Fox's American Idolmade another triumphant return to the air Tuesday night, but with "only" 30.07 million viewers. While that number trounced everything in sight -- not only for the night but for the season -- it was nevertheless down 10 percent from the 33.41 million who tuned in to the season opener of Idola year ago. Nevertheless, viewership rose sharply during the two-hour telecast, beginning with just 18.04 million in the first half hour and peaking in the third half hour with 32.76 million. Surprisingly, CBS, with its strong Tuesday-night lineup, lost few viewers to the new Idol. Its long-running NCIS was able to pull in 18.48 million viewers, down just 3 percent from a week earlier, while freshman hit The Mentalist managed to attract 18.09 million viewers, down 7.6 percent from the previous week. NBC's The Biggest Loserperformed decently in a two hour special which averaged 8.75 million viewers. But ABC's lineup ight just as well have been scrubbed, with two back-to-back episodes of Scrubs averaging just 4.5 million viewers.


CBS's The Mentalistturned out to be not only the top-rated new show of the season but also the most-watched entertainment show of last week, according to Nielsen Research. The show attracted 19.6 million viewers, but it ranked only fourth because of end-of-the-season football mania. Fox's coverage of the BCS championship game between Florida and Oklahoma attracted 26.8 million viewers, while its coverage of the NFC playoff game between the Eagles and Giants drew 23.8 million. Indeed Fox's football coverage -- college and pro -- gave the network an easy overall win for the week as it averaged 14.2 million viewers, far surpassing usual ratings winner CBS, which averaged 11.7 million.

{@@@[email protected]@@}{@@@[email protected]@@}The top ten shows of the week according to Nielsen Research:

1. BCS National Championship, Fox, 15.8/25; 2.NFC Playoff, Fox, 13.8/23; 3. AFC Playoff/ Post-Game, CBS, 12.6/20; 4. The Mentalist, CBS, 12.2/18; 5. NCIS, CBS, 11.6/18; 6. Fiesta Bowl, Fox, 10.4/17; 7. 60 Minutes, CBS, 9.2/14; 8. Golden Globe Awards, NBC, 9.2/14; 9. Grey's Anatomy, ABC, 8.9/13; 10. Desperate Housewives, ABC, 8.5/12.


President-elect Barack Obama has proposed that Julius Genachowski, a friend and advisor since their days at Harvard Law School together, become chairman of the FCC. Although Genachowski had previously worked as an aide to former FCC Chairman Reed Hundt during the Clinton administration, little is known about his views on telecommunications, particularly about such matters as "decency" regulation, the proposal to reintroduce the Fairness Doctrine, or even on Obama's own proposal to delay the switchover to digital broadcasting now set for February 17, although some analysts have suggested that he played a role in advising Obama on the matter. (However, it is known that Genachowski supports so-called network neutrality on the Internet.)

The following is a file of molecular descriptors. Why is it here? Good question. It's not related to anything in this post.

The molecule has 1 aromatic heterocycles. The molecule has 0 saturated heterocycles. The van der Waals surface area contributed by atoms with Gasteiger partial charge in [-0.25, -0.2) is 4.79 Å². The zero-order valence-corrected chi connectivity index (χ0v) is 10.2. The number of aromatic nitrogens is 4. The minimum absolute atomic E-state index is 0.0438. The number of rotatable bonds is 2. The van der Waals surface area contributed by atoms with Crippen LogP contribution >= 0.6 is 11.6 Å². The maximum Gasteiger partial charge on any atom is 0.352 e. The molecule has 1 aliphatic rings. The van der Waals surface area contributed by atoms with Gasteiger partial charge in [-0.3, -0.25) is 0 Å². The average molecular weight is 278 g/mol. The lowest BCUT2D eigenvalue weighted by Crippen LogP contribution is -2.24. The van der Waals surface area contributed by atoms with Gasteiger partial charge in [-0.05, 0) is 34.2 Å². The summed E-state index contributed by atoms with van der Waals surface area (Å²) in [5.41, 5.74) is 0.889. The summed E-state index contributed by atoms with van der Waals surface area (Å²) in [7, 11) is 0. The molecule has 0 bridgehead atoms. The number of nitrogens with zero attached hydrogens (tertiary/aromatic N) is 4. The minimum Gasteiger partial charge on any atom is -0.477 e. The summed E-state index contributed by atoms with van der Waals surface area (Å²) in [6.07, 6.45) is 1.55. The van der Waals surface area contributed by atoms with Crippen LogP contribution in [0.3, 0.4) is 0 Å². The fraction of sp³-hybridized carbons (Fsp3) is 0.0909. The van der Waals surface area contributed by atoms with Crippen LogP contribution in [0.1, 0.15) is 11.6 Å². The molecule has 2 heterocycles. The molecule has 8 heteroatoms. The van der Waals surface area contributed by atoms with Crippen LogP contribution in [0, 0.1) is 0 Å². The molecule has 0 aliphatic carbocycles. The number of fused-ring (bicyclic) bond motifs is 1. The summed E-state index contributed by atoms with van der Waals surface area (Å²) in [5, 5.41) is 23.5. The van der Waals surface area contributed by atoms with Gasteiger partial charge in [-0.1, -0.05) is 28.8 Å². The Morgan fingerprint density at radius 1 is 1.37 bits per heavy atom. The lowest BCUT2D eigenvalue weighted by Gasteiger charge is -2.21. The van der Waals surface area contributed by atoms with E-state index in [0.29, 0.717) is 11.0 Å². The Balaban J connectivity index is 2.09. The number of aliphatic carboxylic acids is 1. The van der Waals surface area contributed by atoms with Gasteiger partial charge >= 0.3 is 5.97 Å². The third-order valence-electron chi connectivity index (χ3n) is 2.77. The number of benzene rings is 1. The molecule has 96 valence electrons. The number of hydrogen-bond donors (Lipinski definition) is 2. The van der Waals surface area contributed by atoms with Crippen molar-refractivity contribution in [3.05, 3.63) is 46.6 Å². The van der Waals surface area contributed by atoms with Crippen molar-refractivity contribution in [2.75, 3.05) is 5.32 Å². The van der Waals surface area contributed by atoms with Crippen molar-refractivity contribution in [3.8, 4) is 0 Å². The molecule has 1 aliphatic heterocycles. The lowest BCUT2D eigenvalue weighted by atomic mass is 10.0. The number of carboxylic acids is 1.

Fox Entertainment President Kevin Reilly, who was fired from a similar post at NBC two years ago, has saluted his former employer for its decision to move Jay Leno into the 10:00 p.m. hour next fall. Saying he was surprised by the move, Reilly told the TV Critics Association winter tour in Los Angeles Tuesday, "I give them a lot of credit for signing up Jay. ... It's a smart strategic move for them in a very, very troubled place." It's a place that that Reilly himself doesn't have to be concerned about since Fox does not program the 10:00 hour. Reilly also indicated that he is intently working on developing live-action sitcoms for the network and that he has already ordered five pilots as part of a plan to rebuild its "live-action comedy brand.". Fox is currently the only major network that has no such shows on its schedule.


The online video site Hulu apologized to its users Tuesday for removing without notice nearly three seasons of the Fox series It's Always Sunny in Philadelphia. The action generated dozens of complaints from the show's fans on the Hulu blog site, several of them vowing to view the content on pirate websites if they could not do so on legal ones. Hulu CEO Jason Kilar, responding to the complaints, observed that the website is likely to remove other shows in response to requests to do so from providers. "This blog post, however, is not about the fact that episodes of It's Always Sunny in Philadelphiawere taken down," Kilar said. "Rather, this blog post is to communicate to our users that we screwed up royally with regards to how we handled this specific content removal and to apologize for our lack of strong execution." Kilar then went on to announce that the episodes would be reposted "in the interest of giving people advance notice before the episodes will be taken down ... on January 25, 2009."


Adele Lupse, the buxom host of a call-in quiz show in Romania, may have thrown an on-air tantrum when none of the show's viewers -- if there were any -- phoned in, but video of her rant was quickly posted on YouTube and other sites and was probably viewed by more people than ever tuned in to any program aired on Romania's National TV. On Tuesday, the country's National Audiovisual Council probably unintentionally spurred other Internet watchers to access the video when it called the outburst "unjustified violence" and fined National TV the equivalent of $1,600. (National TV also fired Lupse.) In the video, Lupse can be seen pounding the phone, screaming, tossing the phone to the ground, and stomping on it. After about two minutes of this, the phone finally rings, Lupse picks up the receiver and answers sweetly, "Hallo?" No one replies, whereupon Lupse daintily lets the receiver fall to the ground.